International Journal of Language & Linguistics

ISSN 2374-8850 (Print), 2374-8869 (Online)

Exploring Secondary Teachers’ Perceptions of Classroom Assessment in a Tunisian Context
Tesnim Ounis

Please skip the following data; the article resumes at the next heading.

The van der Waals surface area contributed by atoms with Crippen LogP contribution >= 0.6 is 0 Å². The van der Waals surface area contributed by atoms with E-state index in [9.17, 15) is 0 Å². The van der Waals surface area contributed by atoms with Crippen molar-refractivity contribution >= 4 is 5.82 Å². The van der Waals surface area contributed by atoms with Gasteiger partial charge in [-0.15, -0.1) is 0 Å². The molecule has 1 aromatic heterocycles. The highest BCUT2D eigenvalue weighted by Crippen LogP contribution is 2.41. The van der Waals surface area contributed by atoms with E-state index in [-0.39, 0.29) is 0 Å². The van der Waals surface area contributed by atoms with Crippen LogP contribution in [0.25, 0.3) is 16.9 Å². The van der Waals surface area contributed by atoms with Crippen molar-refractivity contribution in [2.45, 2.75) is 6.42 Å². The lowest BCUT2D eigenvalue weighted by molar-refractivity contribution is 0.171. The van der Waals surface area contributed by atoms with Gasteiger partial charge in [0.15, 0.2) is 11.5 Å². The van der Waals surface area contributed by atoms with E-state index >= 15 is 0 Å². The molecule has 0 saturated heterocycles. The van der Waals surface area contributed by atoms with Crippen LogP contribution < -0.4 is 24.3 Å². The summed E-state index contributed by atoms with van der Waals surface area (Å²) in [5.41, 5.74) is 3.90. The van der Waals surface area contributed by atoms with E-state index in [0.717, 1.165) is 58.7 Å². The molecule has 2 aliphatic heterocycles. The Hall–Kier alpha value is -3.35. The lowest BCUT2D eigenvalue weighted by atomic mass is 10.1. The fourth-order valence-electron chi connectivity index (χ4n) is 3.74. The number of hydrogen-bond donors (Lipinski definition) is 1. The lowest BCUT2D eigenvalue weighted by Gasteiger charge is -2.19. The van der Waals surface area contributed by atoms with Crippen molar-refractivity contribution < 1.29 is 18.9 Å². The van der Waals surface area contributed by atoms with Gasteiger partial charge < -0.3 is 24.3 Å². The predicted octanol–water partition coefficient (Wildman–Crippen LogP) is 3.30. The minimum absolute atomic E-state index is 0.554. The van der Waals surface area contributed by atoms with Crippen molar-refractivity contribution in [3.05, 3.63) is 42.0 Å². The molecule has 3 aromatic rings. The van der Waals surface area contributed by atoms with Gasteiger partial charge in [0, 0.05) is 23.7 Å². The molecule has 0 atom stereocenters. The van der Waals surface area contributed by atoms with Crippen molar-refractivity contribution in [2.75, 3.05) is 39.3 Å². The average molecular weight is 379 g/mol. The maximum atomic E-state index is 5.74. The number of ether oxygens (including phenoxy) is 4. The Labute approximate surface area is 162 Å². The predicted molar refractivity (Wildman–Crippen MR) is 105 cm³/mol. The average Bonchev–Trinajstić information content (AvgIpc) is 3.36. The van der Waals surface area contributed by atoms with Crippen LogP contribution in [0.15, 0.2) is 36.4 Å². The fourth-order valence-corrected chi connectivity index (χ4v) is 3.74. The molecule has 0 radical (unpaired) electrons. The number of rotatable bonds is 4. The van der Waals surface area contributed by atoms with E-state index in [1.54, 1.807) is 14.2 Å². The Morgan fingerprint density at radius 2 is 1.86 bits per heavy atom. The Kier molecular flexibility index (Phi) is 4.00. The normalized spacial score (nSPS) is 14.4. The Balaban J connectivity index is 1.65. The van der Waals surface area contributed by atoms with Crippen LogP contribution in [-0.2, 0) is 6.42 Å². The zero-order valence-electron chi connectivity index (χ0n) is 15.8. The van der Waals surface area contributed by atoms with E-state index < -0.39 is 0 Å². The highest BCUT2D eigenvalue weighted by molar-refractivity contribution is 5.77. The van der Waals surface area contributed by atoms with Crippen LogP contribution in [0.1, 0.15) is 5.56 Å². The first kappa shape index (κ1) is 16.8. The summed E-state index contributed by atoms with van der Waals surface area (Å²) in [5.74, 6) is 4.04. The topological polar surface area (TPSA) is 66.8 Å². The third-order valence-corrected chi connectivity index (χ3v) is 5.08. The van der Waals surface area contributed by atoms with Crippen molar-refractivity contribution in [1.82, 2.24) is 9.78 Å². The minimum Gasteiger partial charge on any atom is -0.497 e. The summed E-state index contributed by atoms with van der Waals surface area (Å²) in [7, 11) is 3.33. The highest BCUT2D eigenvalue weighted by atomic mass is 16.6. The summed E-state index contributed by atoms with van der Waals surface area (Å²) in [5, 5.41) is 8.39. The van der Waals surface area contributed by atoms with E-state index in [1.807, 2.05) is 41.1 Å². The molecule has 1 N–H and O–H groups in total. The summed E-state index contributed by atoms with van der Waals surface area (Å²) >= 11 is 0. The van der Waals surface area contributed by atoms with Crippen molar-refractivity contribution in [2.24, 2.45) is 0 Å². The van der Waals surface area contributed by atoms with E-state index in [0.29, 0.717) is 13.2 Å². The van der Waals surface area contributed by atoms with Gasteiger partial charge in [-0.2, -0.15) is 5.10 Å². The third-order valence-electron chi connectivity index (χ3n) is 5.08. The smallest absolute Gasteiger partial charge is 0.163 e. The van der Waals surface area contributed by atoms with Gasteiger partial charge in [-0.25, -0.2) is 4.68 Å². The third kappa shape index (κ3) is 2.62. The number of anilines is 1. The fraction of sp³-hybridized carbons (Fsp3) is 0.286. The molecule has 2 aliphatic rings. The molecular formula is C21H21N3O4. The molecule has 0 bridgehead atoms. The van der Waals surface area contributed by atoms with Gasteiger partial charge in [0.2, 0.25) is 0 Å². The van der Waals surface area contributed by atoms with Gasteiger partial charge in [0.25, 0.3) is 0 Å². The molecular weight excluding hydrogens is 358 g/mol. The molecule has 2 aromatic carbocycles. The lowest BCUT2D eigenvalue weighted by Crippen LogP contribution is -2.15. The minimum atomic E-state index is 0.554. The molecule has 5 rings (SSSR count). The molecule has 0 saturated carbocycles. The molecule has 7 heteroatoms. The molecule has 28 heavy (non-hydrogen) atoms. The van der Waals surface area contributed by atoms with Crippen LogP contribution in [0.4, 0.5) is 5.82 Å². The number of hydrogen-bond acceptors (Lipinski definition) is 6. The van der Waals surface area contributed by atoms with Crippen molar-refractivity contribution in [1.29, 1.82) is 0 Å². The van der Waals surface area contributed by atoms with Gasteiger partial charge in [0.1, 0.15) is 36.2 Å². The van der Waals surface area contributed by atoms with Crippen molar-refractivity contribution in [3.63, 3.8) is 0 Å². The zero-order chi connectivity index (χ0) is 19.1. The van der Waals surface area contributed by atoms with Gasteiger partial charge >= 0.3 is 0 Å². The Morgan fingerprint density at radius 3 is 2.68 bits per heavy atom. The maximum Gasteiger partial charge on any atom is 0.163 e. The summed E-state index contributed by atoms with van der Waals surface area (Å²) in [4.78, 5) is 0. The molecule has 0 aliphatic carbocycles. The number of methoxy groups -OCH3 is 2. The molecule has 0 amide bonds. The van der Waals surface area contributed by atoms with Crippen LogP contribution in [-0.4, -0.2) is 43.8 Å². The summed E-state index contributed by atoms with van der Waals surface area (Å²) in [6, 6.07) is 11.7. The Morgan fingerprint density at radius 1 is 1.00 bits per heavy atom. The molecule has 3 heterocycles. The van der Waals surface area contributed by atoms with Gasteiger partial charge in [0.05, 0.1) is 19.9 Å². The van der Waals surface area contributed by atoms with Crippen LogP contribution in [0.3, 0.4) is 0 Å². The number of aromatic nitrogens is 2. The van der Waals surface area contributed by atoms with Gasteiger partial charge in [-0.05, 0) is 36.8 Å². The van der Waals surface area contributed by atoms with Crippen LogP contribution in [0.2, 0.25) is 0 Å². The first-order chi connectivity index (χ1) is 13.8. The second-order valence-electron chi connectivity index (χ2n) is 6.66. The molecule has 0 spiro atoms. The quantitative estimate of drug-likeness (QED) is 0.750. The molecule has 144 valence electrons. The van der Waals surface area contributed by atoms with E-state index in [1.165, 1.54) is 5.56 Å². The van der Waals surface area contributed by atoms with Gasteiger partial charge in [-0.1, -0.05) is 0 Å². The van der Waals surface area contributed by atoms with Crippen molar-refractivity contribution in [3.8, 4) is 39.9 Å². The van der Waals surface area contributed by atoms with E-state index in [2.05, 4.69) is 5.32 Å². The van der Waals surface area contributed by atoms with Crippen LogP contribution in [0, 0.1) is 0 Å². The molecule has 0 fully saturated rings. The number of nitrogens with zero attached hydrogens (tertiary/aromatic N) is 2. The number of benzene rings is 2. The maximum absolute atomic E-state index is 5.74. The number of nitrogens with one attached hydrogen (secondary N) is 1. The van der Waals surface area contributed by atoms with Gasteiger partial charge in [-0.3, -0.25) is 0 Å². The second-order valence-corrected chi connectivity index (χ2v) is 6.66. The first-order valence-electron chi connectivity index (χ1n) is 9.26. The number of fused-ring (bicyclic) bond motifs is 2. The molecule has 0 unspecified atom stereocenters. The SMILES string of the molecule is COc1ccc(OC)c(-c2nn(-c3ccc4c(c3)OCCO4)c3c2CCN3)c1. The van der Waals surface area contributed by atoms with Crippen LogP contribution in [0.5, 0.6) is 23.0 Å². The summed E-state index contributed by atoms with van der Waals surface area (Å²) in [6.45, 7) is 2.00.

“Classroom assessment” of foreign languages is an important area of examination because it is considered as an essential process influencing both the teaching and the learning practices and beliefs (Cohen, 1994). Moreover, it seems that perceptions that teachers have on assessment are likely to influence their assessment practices. This study is set up to explore teachers’ perceptions of oral assessment in order to determine their beliefs, attitudes and views that affect their assessment practices. It also seeks to determine whether there are significant differences in teachers’ perceptions of oral assessment by gender. Data were collected from a questionnaire survey with 40 teachers. Teachers’ perceptions of assessment were measured through a calculation of the percentage. In addition, descriptive statistics such as means and standard deviations as well as inferential statistics, t-test for independent samples were used in this study. The findings revealed that secondary teachers who participated in the study reported favorable and positive perceptions of oral assessment. Participants considered the ultimate goal of oral assessment is to make decisions on teaching and learning. The majority of the teachers also perceived that the basic role of assessment is to raise learners’ concentration on their efforts in learning. Furthermore, the usefulness of oral assessment in making students confident and in enhancing their performance was maintained by a large proportion of the participants.

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